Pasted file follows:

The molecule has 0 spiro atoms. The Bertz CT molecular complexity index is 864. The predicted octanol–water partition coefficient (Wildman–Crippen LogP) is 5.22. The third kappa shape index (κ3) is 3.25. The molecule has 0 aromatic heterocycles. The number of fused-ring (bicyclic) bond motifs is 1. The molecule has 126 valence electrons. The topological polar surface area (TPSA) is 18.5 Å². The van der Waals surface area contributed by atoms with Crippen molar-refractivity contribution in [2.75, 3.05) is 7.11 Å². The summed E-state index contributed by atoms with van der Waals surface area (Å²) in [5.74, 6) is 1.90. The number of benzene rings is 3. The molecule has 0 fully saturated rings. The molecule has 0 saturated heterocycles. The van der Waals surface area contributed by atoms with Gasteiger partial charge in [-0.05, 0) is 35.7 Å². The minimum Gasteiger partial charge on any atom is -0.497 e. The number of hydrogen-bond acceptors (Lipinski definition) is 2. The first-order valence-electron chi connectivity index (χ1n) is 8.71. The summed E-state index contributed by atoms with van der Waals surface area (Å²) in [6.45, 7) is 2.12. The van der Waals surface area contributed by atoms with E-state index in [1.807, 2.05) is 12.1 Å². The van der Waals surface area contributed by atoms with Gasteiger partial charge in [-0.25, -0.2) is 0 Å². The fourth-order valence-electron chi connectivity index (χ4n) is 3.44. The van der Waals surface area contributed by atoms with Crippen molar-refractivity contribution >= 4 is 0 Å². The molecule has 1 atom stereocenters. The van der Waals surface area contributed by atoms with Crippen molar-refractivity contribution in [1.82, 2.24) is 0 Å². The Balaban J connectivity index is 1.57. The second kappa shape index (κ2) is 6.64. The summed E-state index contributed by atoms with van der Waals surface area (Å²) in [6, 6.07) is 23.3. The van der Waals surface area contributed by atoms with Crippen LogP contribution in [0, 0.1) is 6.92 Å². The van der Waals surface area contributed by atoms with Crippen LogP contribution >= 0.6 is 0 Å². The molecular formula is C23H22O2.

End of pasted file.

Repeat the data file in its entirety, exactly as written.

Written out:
The molecule has 0 spiro atoms. The Bertz CT molecular complexity index is 864. The predicted octanol–water partition coefficient (Wildman–Crippen LogP) is 5.22. The third kappa shape index (κ3) is 3.25. The molecule has 0 aromatic heterocycles. The number of fused-ring (bicyclic) bond motifs is 1. The molecule has 126 valence electrons. The topological polar surface area (TPSA) is 18.5 Å². The van der Waals surface area contributed by atoms with Crippen molar-refractivity contribution in [2.75, 3.05) is 7.11 Å². The summed E-state index contributed by atoms with van der Waals surface area (Å²) in [5.74, 6) is 1.90. The number of benzene rings is 3. The molecule has 0 fully saturated rings. The molecule has 0 saturated heterocycles. The van der Waals surface area contributed by atoms with Gasteiger partial charge in [-0.05, 0) is 35.7 Å². The minimum Gasteiger partial charge on any atom is -0.497 e. The number of hydrogen-bond acceptors (Lipinski definition) is 2. The first-order valence-electron chi connectivity index (χ1n) is 8.71. The summed E-state index contributed by atoms with van der Waals surface area (Å²) in [6.45, 7) is 2.12. The van der Waals surface area contributed by atoms with E-state index in [1.807, 2.05) is 12.1 Å². The van der Waals surface area contributed by atoms with Gasteiger partial charge in [-0.25, -0.2) is 0 Å². The fourth-order valence-electron chi connectivity index (χ4n) is 3.44. The van der Waals surface area contributed by atoms with Crippen molar-refractivity contribution >= 4 is 0 Å². The molecule has 1 atom stereocenters. The van der Waals surface area contributed by atoms with Crippen molar-refractivity contribution in [1.82, 2.24) is 0 Å². The Balaban J connectivity index is 1.57. The second kappa shape index (κ2) is 6.64. The summed E-state index contributed by atoms with van der Waals surface area (Å²) in [6, 6.07) is 23.3. The van der Waals surface area contributed by atoms with Crippen LogP contribution in [0, 0.1) is 6.92 Å². The van der Waals surface area contributed by atoms with Crippen LogP contribution >= 0.6 is 0 Å². The molecular formula is C23H22O2.